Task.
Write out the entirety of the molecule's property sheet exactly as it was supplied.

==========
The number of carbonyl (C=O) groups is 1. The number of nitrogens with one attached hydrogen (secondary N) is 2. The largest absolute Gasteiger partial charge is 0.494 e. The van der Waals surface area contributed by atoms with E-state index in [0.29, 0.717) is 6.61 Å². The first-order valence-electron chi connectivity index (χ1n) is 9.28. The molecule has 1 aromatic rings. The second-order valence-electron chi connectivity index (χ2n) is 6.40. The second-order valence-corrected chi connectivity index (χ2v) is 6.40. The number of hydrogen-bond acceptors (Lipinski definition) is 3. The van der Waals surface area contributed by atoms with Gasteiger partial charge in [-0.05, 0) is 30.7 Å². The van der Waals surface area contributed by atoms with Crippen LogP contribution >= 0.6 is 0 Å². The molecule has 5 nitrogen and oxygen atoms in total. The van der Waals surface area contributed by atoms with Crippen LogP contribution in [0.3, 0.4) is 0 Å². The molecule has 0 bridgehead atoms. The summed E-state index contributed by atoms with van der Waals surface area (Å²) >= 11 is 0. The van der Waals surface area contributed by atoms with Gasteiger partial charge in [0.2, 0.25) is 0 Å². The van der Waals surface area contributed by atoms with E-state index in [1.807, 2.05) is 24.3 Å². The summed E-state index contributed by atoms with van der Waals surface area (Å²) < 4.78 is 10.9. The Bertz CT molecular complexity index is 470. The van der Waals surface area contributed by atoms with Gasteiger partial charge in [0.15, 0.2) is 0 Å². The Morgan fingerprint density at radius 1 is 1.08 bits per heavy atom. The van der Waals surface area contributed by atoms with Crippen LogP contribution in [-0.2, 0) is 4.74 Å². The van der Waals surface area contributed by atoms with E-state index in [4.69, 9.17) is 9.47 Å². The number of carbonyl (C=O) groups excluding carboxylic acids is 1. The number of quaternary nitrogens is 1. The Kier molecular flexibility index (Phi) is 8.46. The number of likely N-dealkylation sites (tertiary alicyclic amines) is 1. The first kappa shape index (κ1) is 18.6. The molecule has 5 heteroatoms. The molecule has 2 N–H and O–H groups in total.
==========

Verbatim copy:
The number of carbonyl (C=O) groups is 1. The number of nitrogens with one attached hydrogen (secondary N) is 2. The largest absolute Gasteiger partial charge is 0.494 e. The van der Waals surface area contributed by atoms with E-state index in [0.29, 0.717) is 6.61 Å². The first-order valence-electron chi connectivity index (χ1n) is 9.28. The molecule has 1 aromatic rings. The second-order valence-electron chi connectivity index (χ2n) is 6.40. The second-order valence-corrected chi connectivity index (χ2v) is 6.40. The number of hydrogen-bond acceptors (Lipinski definition) is 3. The van der Waals surface area contributed by atoms with Gasteiger partial charge in [-0.05, 0) is 30.7 Å². The van der Waals surface area contributed by atoms with Crippen LogP contribution >= 0.6 is 0 Å². The molecule has 5 nitrogen and oxygen atoms in total. The van der Waals surface area contributed by atoms with Crippen LogP contribution in [0.3, 0.4) is 0 Å². The molecule has 0 bridgehead atoms. The summed E-state index contributed by atoms with van der Waals surface area (Å²) >= 11 is 0. The van der Waals surface area contributed by atoms with Gasteiger partial charge in [0.2, 0.25) is 0 Å². The van der Waals surface area contributed by atoms with E-state index in [1.807, 2.05) is 24.3 Å². The summed E-state index contributed by atoms with van der Waals surface area (Å²) < 4.78 is 10.9. The Bertz CT molecular complexity index is 470. The van der Waals surface area contributed by atoms with Gasteiger partial charge in [0.15, 0.2) is 0 Å². The Morgan fingerprint density at radius 1 is 1.08 bits per heavy atom. The van der Waals surface area contributed by atoms with Crippen LogP contribution in [-0.2, 0) is 4.74 Å². The van der Waals surface area contributed by atoms with E-state index in [4.69, 9.17) is 9.47 Å². The number of carbonyl (C=O) groups excluding carboxylic acids is 1. The number of quaternary nitrogens is 1. The Kier molecular flexibility index (Phi) is 8.46. The number of likely N-dealkylation sites (tertiary alicyclic amines) is 1. The first kappa shape index (κ1) is 18.6. The molecule has 5 heteroatoms. The molecule has 2 N–H and O–H groups in total.